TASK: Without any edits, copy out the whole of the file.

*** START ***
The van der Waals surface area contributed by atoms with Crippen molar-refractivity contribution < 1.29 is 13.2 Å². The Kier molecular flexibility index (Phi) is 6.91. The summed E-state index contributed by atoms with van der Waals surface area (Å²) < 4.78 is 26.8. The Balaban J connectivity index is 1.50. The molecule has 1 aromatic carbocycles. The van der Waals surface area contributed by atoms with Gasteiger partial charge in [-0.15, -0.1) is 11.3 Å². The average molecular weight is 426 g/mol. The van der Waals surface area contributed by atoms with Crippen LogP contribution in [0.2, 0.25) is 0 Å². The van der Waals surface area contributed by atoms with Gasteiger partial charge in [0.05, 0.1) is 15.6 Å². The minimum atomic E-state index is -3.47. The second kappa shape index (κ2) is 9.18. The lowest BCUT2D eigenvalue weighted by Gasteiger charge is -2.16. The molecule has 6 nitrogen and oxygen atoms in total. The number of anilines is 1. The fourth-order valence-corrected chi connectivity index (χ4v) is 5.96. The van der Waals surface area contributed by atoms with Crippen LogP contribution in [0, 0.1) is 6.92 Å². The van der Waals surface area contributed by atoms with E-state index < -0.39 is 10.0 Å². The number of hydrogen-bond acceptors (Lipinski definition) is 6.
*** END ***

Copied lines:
The van der Waals surface area contributed by atoms with Crippen molar-refractivity contribution < 1.29 is 13.2 Å². The Kier molecular flexibility index (Phi) is 6.91. The summed E-state index contributed by atoms with van der Waals surface area (Å²) < 4.78 is 26.8. The Balaban J connectivity index is 1.50. The molecule has 1 aromatic carbocycles. The van der Waals surface area contributed by atoms with Gasteiger partial charge in [-0.15, -0.1) is 11.3 Å². The average molecular weight is 426 g/mol. The van der Waals surface area contributed by atoms with Crippen LogP contribution in [0.2, 0.25) is 0 Å². The van der Waals surface area contributed by atoms with Gasteiger partial charge in [0.05, 0.1) is 15.6 Å². The minimum atomic E-state index is -3.47. The second kappa shape index (κ2) is 9.18. The lowest BCUT2D eigenvalue weighted by Gasteiger charge is -2.16. The molecule has 6 nitrogen and oxygen atoms in total. The number of anilines is 1. The fourth-order valence-corrected chi connectivity index (χ4v) is 5.96. The van der Waals surface area contributed by atoms with Crippen LogP contribution in [0, 0.1) is 6.92 Å². The van der Waals surface area contributed by atoms with E-state index < -0.39 is 10.0 Å². The number of hydrogen-bond acceptors (Lipinski definition) is 6.